Third, if a decedent had created a Living Trust to hold his or her largest assets, than that estate, too, won’t go through probate, unless the assets left outside of the trust add up to more than Utah’s small estate limit. That, in fact, is why that Living Trust was created, to avoid probate after the death of the trust’s Grantor. But for estates in Utah that exceed the small estate’s threshold, and for which there is either no Will, or a Will (but not a Living Trust), probate will be required before an estate can be transferred to the decedent’s heirs or beneficiaries. The general procedure required to settle an estate via probate in Utah is set out in a set of laws called the Uniform Probate Code, a set of probate procedures that has been adopted, with minor variations, in 15 states, including Utah. In Utah, under the UPC there are three kinds of probate proceedings: informal, unsupervised, and supervised formal.
Most probate proceedings in Utah are informal. You can use it when the heirs and beneficiaries are getting along, there are no creditor problems to resolve and you don’t expect any trouble. The process begins when you file an application with the probate court to serve as the “personal representative” of the estate. (This is what most people think of as the “executor”). Once your application is approved, you have legal authority to act for the estate. Usually you’ll get what’s called “Letters Testamentary” from the court.
Once you get the letters, you need to do these things:
• Send out formal notice to heirs, beneficiaries, and creditors that you know of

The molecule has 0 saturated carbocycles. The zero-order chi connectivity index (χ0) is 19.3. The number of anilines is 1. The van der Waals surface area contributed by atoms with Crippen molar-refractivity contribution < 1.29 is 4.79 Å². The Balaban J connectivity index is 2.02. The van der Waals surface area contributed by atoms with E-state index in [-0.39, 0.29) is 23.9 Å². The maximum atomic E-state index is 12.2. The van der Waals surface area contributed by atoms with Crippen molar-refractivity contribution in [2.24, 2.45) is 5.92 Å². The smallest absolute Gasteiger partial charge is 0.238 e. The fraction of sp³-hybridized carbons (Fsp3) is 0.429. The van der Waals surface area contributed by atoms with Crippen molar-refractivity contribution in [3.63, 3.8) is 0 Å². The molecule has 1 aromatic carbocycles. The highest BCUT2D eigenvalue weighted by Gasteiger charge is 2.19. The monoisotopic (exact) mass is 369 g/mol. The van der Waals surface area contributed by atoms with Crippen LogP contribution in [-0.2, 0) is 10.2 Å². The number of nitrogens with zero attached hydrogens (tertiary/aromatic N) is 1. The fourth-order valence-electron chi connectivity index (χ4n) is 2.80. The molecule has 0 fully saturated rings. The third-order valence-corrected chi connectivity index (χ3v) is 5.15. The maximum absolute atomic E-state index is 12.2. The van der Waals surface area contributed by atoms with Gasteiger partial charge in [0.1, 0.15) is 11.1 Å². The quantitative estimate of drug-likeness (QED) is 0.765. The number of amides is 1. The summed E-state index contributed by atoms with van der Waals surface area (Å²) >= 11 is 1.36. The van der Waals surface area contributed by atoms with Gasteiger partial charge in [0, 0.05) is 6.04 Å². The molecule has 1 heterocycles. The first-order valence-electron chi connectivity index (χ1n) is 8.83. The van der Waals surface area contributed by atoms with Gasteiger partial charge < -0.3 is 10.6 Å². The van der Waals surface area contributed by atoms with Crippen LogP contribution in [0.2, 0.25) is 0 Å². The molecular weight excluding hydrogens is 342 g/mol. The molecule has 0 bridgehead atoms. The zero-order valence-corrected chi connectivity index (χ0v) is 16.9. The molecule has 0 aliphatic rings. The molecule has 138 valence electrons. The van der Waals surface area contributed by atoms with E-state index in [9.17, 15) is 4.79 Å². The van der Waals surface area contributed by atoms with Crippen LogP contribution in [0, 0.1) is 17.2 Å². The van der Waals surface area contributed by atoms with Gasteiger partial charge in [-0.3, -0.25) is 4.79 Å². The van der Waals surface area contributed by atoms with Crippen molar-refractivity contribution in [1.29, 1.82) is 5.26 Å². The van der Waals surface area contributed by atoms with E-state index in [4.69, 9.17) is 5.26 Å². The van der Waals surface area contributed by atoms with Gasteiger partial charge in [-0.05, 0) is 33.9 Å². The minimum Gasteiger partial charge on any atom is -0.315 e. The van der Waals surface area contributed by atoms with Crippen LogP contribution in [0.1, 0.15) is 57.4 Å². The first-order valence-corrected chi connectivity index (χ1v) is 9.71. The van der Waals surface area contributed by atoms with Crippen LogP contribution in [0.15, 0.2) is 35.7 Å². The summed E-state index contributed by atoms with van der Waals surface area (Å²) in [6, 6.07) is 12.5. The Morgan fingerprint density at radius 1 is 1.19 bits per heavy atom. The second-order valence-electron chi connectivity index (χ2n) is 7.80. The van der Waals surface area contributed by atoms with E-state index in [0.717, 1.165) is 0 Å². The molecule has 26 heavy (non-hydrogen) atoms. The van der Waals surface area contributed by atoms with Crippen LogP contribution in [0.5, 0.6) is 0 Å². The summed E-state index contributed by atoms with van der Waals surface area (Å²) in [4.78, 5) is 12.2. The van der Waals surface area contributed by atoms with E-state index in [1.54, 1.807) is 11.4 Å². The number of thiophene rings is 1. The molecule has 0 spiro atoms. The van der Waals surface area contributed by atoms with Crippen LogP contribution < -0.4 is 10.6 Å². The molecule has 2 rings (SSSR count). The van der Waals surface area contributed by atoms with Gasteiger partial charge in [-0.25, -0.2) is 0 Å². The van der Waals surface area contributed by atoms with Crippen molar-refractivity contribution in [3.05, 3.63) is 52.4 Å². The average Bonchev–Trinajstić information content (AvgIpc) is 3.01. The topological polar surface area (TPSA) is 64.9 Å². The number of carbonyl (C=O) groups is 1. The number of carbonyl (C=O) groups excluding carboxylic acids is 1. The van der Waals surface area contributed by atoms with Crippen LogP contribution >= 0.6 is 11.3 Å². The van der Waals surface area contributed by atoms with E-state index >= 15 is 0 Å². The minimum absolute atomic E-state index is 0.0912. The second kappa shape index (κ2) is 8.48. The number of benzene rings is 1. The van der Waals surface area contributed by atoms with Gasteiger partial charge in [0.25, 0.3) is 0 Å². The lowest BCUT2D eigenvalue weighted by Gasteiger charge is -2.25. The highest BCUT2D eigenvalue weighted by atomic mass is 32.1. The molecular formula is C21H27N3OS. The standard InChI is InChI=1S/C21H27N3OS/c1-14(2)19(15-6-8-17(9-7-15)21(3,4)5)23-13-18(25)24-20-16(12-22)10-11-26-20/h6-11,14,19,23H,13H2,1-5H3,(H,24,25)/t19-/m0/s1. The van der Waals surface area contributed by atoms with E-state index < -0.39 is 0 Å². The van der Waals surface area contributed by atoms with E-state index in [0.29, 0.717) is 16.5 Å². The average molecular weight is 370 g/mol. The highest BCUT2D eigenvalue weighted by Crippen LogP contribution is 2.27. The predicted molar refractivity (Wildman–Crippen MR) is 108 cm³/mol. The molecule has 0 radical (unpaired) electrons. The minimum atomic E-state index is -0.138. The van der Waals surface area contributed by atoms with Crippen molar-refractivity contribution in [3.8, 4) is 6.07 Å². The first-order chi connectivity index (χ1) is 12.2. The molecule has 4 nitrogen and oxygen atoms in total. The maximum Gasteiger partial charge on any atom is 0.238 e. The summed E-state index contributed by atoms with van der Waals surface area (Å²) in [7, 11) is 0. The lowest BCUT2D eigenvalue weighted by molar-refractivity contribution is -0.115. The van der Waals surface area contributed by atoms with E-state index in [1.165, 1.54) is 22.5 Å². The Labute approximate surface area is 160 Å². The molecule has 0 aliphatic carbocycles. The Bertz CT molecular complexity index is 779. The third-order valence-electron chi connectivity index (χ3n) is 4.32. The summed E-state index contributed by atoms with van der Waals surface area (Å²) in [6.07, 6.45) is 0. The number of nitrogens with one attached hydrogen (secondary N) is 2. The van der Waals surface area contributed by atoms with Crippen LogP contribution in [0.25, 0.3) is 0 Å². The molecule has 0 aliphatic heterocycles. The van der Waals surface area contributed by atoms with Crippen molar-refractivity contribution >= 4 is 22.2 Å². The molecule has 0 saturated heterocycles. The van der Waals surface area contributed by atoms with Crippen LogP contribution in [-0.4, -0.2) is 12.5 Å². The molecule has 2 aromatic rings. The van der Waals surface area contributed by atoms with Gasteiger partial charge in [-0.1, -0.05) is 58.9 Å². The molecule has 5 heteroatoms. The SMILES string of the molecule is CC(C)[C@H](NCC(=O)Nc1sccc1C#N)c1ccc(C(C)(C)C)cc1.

• Publish a notice in a local newspaper to alert other creditors
• Provide proof that you’ve mailed notices and published the notice
• Prepare an inventory and appraisal of the estate’s assets
• Keep all the property safe
• Distribute the property (when the estate closes)
Once the property’s been distributed, you close an informal proceeding by filing a “final accounting” with the court and a “closing statement” that says you’ve paid all the debts and taxes, distributed the property, and filed the accounting.
Unsupervised Formal Probate
A formal probate, even an unsupervised one, is a court proceeding. That means that a judge must approve certain actions taken by the Personal Representative, such as selling estate property, or distributing assets, or paying an attorney. The purpose of involving a judge is to settle disputes between beneficiaries over the distribution of assets, the meaning of a Will, or the amounts due to certain creditors. The informal probate process won’t work if there are disputes, so that’s when the court gets involved.
Supervised Formal Probate